AJ Harper Propels Action and Collaboration to Improve Quality of Care

AJ Harper, MBA, a longtime friend of the Jewish Healthcare Foundation (JHF) and the Pittsburgh Regional Health Initiative (PRHI), has built a career rooted in the belief that a focus on patient safety, reducing clinical variation, and refining processes of care improves quality of care and can save lives. Harper spent 16 years as the president of the Healthcare Council of Western Pennsylvania, helping to transform it into one of the premiere healthcare regional trade associations in the country. He recently entered retirement and stepped down from his longtime position as a member of the PRHI board of directors, where he influenced the success of numerous patient safety initiatives across the region. 

Born and raised in Beaver County, outside of Pittsburgh, Harper's interest in health care was sparked in high school during a shadowing program at Aliquippa Hospital. Although his uncle was a doctor, he quickly realized he didn't want to provide bedside care; rather, his passion was working to support those in direct patient care.

He attended The Ohio State University to pursue healthcare administration, and he started his first job in Cleveland, Ohio, spending almost 30 years there before returning to the Pittsburgh area. Whatever his role in an organization, Harper has emphasized employee relations principles of respect, honesty, transparency, and fair compensation. Those principles were shaped by watching his mother, an Italian immigrant, be the victim of ethnic slurs and being inspired by faith-based traditions of care in action.

In Cleveland, Harper quickly earned his success by helping physicians understand that through reducing variation in care they were able to reduce costs and improve outcomes. Harper says the key to success is "finding a gap where one can work meaningfully." In the wake of hospital consolidations across the nation and growth of competition, Harper said there will always be an opportunity for associations to help the community collectively and neutrally.

Harper made his way back to Pittsburgh in 2006 to serve as president of the Healthcare Council of Western Pennsylvania. He immediately set out with the goal of making the council more pragmatic and supportive of the C-suite in the face of growing regulations. One of his greatest achievements was a project focused on inequity in Medicaid reimbursement policies and funding distribution to hospitals. Working closely with the health systems they were able to identify the specific problems and revise the existing reimbursement methodology.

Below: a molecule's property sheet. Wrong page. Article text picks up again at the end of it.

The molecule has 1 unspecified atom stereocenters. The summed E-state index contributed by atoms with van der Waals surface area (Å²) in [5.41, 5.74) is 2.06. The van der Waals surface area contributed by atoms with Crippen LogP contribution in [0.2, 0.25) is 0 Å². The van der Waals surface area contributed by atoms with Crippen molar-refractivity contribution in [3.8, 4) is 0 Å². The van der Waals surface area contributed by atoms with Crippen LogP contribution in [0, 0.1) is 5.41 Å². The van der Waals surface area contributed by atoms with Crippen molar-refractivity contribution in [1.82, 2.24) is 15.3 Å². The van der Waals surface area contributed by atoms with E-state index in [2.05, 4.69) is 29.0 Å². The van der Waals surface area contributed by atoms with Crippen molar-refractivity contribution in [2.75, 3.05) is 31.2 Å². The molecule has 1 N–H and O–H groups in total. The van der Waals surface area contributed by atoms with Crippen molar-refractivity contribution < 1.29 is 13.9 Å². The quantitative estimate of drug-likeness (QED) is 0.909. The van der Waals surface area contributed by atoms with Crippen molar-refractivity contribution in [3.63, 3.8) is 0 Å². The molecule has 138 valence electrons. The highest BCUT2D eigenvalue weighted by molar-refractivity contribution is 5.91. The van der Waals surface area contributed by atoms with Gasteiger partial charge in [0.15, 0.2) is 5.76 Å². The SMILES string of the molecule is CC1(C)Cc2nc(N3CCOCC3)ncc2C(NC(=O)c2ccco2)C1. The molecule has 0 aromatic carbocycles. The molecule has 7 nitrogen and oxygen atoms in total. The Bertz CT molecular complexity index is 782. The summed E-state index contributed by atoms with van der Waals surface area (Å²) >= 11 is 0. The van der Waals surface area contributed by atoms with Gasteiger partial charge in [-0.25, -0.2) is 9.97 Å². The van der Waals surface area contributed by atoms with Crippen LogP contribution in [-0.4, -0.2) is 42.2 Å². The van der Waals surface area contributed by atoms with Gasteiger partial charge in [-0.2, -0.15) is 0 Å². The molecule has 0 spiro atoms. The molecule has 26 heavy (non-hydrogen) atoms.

One of Harper's first calls after relocating was to JHF's president and CEO Karen Feinstein, as they shared a common passion for patient safety and improved outcomes. As Dr. Feinstein and PRHI co-founder Paul O'Neill established their work in Pittsburgh, Harper was an integral part of the Cleveland Health Quality Choice Program, the first non-governmental public report card on quality of care in the country. The Program analyzed patient satisfaction surveys, length of stay, and mortality/morbidity rates to direct patients to the facilities with the best outcomes. When he moved to Pittsburgh, Harper would become a trusted partner with PRHI, serving on its Board and helping to promote PRHI's initiatives. In collaborating with PRHI over the decades, Harper appreciated that, at the core, its work was always about quality and admired PRHI's commitment to improve patient safety and quality of care while also reducing clinical variation.

One example of Harper's close partnership with PRHI goes back to the moment when the Affordable Care Act was passed. New funding became available for innovation and PRHI took on several big initiatives. Patient resource centers were created to improve outcomes for those who were being readmitted to the hospital for heart or lung disease. Dr. Feinstein turned to Harper to play a key role in the effort. Harper recruited six hospitals to share their performance metrics and improvement measures to find a pathway to better outcomes for patients. PRHI's work and Harper's work at the Healthcare Council have remained steadfast in growing, adapting, often overlapping, and consistently returning to the mission of making care safer and better.

Reflecting on progress and existing opportunities for advancements within patient safety, Harper pointed to four key areas to focus on to improve outcomes: 1. reducing variation with data and clinical registries; 2. addressing healthcare workforce shortages with artificial intelligence; 3. employing advanced electronic health records and systems to avoid medication errors; and 4. creating a national patient safety board to develop and share best practices. He remains an optimist that with these strategies and coordination, like the kind he was able to foster at the Healthcare Council, real progress can continue to be made to make care safer.

The scientific method says any organism that is not dynamic becomes static and dies. The same is true for any organization, community, or individual. As Harper enters retirement, he is excited about the next generation of leaders stepping forward, especially those at the Healthcare Council. While they do, Harper plans to enjoy retirement with his family, but with his eyes to the future, he hopes to one day again join back in the work when the right timing and opportunity presents itself. 

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